History and Architecture
It is open to question when the first church was built in Southwark just south of London Bridge. A verbal tradition passed on to the Elizabethan historian John Stow suggests there was a community of nuns 'long before the [Norman] Conquest', possibly in the 7th century. There is a further suggestion that Swithun, Bishop of Winchester in the 9th century, replaced the nuns with a college of priests. The first written reference is the mention of a 'minster' in the Domesday Book (1086) although there is an ambiguous reference in the English Chronicle that suggests that the body of St Alfege lay in Southwark prior to its removal to Greenwich some 40 years earlier.
In 1106 the church was 're-founded' by two Norman knights as a priory, living according to the rule of St Augustine of Hippo, dedicated to St Mary and later known as St Mary Overy ('over the river'). Like most of the surrounding area, Southwark was under the care of the bishops of Winchester, and much of the building's future would depend on the goodwill of the bishops who lived in a palace just west of the church. The Augustinians created a hospital alongside the church, the direct predecessor of today's St Thomas's Hospital opposite the Houses of Parliament and originally named in honour of St Thomas a Becket.
At the Dissolution of the Monasteries in 1539, the last six canons were pensioned off, although they continued to live in buildings north of the church. The church itself became the property of King Henry VIII who rented it to the congregation. It was re-named St Saviour's, though the old name remained in popular usage for many years.
Tired of renting their church for worship, a group of merchants from the congregation, known as 'the Bargainers', bought the church from King James I in 1611 for £800. By this time the large unwieldy parish church served a very colourful area, not only of merchants and minor courtiers, but also actors, foreign craftsmen, and the ladies from the Bankside brothels.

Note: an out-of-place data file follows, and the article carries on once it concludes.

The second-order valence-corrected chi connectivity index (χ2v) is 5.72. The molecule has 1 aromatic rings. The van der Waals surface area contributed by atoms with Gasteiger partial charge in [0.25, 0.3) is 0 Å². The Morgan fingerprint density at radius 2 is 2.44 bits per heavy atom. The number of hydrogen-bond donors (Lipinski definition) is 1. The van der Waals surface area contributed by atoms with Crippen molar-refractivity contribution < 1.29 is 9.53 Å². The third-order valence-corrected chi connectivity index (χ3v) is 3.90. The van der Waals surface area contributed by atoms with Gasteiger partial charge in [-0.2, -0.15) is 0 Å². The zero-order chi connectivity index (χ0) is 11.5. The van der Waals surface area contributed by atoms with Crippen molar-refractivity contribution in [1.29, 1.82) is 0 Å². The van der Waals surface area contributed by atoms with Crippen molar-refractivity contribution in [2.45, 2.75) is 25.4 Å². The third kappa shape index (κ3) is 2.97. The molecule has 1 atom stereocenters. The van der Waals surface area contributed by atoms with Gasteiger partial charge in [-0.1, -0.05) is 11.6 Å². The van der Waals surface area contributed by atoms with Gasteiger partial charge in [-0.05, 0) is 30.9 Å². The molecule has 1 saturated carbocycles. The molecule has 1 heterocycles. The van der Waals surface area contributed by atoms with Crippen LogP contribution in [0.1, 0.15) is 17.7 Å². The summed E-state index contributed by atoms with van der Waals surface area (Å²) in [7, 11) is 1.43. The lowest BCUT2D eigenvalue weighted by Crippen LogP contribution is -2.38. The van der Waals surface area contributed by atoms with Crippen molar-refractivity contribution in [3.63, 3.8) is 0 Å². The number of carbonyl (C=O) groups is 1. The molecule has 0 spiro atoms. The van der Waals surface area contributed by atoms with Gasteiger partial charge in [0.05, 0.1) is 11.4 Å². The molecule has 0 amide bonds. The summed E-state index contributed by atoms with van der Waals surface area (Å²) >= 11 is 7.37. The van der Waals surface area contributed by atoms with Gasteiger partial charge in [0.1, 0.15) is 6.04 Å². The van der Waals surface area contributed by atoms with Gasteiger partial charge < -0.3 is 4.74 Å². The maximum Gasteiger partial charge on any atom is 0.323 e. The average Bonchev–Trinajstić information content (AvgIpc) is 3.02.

The church ministered to its parish throughout the 16th and 17th centuries and various repairs and alterations were made to the building. The state of the building became a real cause for concern in the 1820s. Already in need of further repairs, the whole situation of the building was affected by the proposals for a new London Bridge to be constructed much closer to the church. The Bridge Committee suggested that St Saviour's be demolished and a smaller church be built on another site. After much argument the decision was made to restore the building, and it was largely due to the architect George Gwilt that major parts of today's Cathedral are still standing.
By the mid 19th century, living and working condition in south London were intolerable. They were depicted by novelist Charles Dickens in distressing detail and by Charles Booth's social researches with grim accuracy. It was proposed that a new diocese should be created and in anticipation for this a new nave was designed by Sir Arthur Blomfield in 1895.
St Saviour's church became Southwark Cathedral in 1905. The diocese which it serves stretches from the Thames to Gatwick Airport, from Thamesmead in the east almost to Thames Ditton in the west. It has a population of two and a half million people, served by over 300 parishes.
Now, as a Cathedral, Southwark is once again (as in monastic days) a centre for a pattern of daily worship within the English cathedral music tradition. In addition to holding five services a day all year round, the Cathedral provides services for diverse diocesan groups varying in size and style of worship. A cathedral derives its name from 'cathedra' a Greek word for the seat from which a bishop teaches and Southwark comes into its own as the bishop's church when he ordains new priests and deacons, installs honorary canons and celebrates the Easter liturgy.
In 2000 major extensions, designed by Richard Griffiths, were added north of the Cathedral which provide meeting and conference rooms, a library, the Education Centre, the Shop and Refectory.
The Education Centre provides a wide series of National Curriculum-related programmes for both primary and secondary school children. Adult education is catered for by successful training schemes, including the South East Institute of Theological Education and Diocesan Readers' Course, and the Cathedral's own "Pilgrim Peoples" project.
Today, Southwark Cathedral continues to serve the people of its parish and the diocese, to be a centre of teaching, of worship, prayer and pilgrimage and a place of welcome for all. Recent years have seen major regeneration in the local area as Bankside has once again become a residential area, a playground for London and a place where the arts are celebrated. Southwark Cathedral continues to play its part in offering an open and inclusive welcome to all who come here.